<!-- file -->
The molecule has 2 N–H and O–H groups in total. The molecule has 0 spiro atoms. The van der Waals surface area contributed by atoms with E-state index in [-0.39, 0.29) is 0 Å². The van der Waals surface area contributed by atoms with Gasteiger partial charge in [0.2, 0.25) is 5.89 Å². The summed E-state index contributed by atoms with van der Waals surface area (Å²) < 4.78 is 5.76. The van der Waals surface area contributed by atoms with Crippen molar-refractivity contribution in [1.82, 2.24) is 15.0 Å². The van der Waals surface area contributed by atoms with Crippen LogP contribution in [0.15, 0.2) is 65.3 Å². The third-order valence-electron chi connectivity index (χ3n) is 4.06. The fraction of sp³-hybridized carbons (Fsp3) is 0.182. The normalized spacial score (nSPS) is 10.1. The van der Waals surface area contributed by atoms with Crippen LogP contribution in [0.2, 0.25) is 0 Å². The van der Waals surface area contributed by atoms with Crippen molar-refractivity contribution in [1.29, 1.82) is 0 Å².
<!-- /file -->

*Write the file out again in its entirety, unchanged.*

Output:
The molecule has 2 N–H and O–H groups in total. The molecule has 0 spiro atoms. The van der Waals surface area contributed by atoms with E-state index in [-0.39, 0.29) is 0 Å². The van der Waals surface area contributed by atoms with Gasteiger partial charge in [0.2, 0.25) is 5.89 Å². The summed E-state index contributed by atoms with van der Waals surface area (Å²) < 4.78 is 5.76. The van der Waals surface area contributed by atoms with Crippen molar-refractivity contribution in [1.82, 2.24) is 15.0 Å². The van der Waals surface area contributed by atoms with Crippen LogP contribution in [0.15, 0.2) is 65.3 Å². The third-order valence-electron chi connectivity index (χ3n) is 4.06. The fraction of sp³-hybridized carbons (Fsp3) is 0.182. The normalized spacial score (nSPS) is 10.1. The van der Waals surface area contributed by atoms with Crippen LogP contribution in [0.2, 0.25) is 0 Å². The van der Waals surface area contributed by atoms with Crippen molar-refractivity contribution in [1.29, 1.82) is 0 Å².